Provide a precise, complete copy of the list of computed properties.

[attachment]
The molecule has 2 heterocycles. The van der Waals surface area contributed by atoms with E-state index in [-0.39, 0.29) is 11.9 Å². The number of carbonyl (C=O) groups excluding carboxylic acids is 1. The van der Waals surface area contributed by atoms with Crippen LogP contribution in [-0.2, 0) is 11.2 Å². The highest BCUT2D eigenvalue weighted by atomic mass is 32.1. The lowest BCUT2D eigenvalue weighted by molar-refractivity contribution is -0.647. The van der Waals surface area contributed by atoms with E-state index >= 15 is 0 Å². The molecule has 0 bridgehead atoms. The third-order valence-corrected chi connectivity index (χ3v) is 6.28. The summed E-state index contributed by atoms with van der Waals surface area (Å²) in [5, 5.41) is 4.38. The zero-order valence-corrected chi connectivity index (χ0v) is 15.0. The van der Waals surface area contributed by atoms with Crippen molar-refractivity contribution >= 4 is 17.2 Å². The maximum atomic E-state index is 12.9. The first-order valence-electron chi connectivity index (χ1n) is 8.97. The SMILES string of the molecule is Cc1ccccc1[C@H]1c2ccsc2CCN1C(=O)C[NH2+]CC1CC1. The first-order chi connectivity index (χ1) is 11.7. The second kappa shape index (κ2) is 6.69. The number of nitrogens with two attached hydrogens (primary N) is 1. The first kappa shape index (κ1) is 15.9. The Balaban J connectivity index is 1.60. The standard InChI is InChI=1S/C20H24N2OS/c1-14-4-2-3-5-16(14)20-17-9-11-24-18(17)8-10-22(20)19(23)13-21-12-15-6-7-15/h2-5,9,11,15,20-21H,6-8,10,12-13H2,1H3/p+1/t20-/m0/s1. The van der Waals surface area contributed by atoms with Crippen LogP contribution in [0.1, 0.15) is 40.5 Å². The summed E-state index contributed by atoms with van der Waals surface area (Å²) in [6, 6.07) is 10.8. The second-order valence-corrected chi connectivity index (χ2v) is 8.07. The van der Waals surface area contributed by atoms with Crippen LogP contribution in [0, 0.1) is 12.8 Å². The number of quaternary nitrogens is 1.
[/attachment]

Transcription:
The molecule has 2 heterocycles. The van der Waals surface area contributed by atoms with E-state index in [-0.39, 0.29) is 11.9 Å². The number of carbonyl (C=O) groups excluding carboxylic acids is 1. The van der Waals surface area contributed by atoms with Crippen LogP contribution in [-0.2, 0) is 11.2 Å². The highest BCUT2D eigenvalue weighted by atomic mass is 32.1. The lowest BCUT2D eigenvalue weighted by molar-refractivity contribution is -0.647. The van der Waals surface area contributed by atoms with E-state index >= 15 is 0 Å². The molecule has 0 bridgehead atoms. The third-order valence-corrected chi connectivity index (χ3v) is 6.28. The summed E-state index contributed by atoms with van der Waals surface area (Å²) in [5, 5.41) is 4.38. The zero-order valence-corrected chi connectivity index (χ0v) is 15.0. The van der Waals surface area contributed by atoms with Crippen molar-refractivity contribution >= 4 is 17.2 Å². The maximum atomic E-state index is 12.9. The first-order valence-electron chi connectivity index (χ1n) is 8.97. The SMILES string of the molecule is Cc1ccccc1[C@H]1c2ccsc2CCN1C(=O)C[NH2+]CC1CC1. The first-order chi connectivity index (χ1) is 11.7. The second kappa shape index (κ2) is 6.69. The number of nitrogens with two attached hydrogens (primary N) is 1. The first kappa shape index (κ1) is 15.9. The Balaban J connectivity index is 1.60. The standard InChI is InChI=1S/C20H24N2OS/c1-14-4-2-3-5-16(14)20-17-9-11-24-18(17)8-10-22(20)19(23)13-21-12-15-6-7-15/h2-5,9,11,15,20-21H,6-8,10,12-13H2,1H3/p+1/t20-/m0/s1. The van der Waals surface area contributed by atoms with Crippen LogP contribution in [0.1, 0.15) is 40.5 Å². The summed E-state index contributed by atoms with van der Waals surface area (Å²) in [6, 6.07) is 10.8. The second-order valence-corrected chi connectivity index (χ2v) is 8.07. The van der Waals surface area contributed by atoms with Crippen LogP contribution in [0, 0.1) is 12.8 Å². The number of quaternary nitrogens is 1.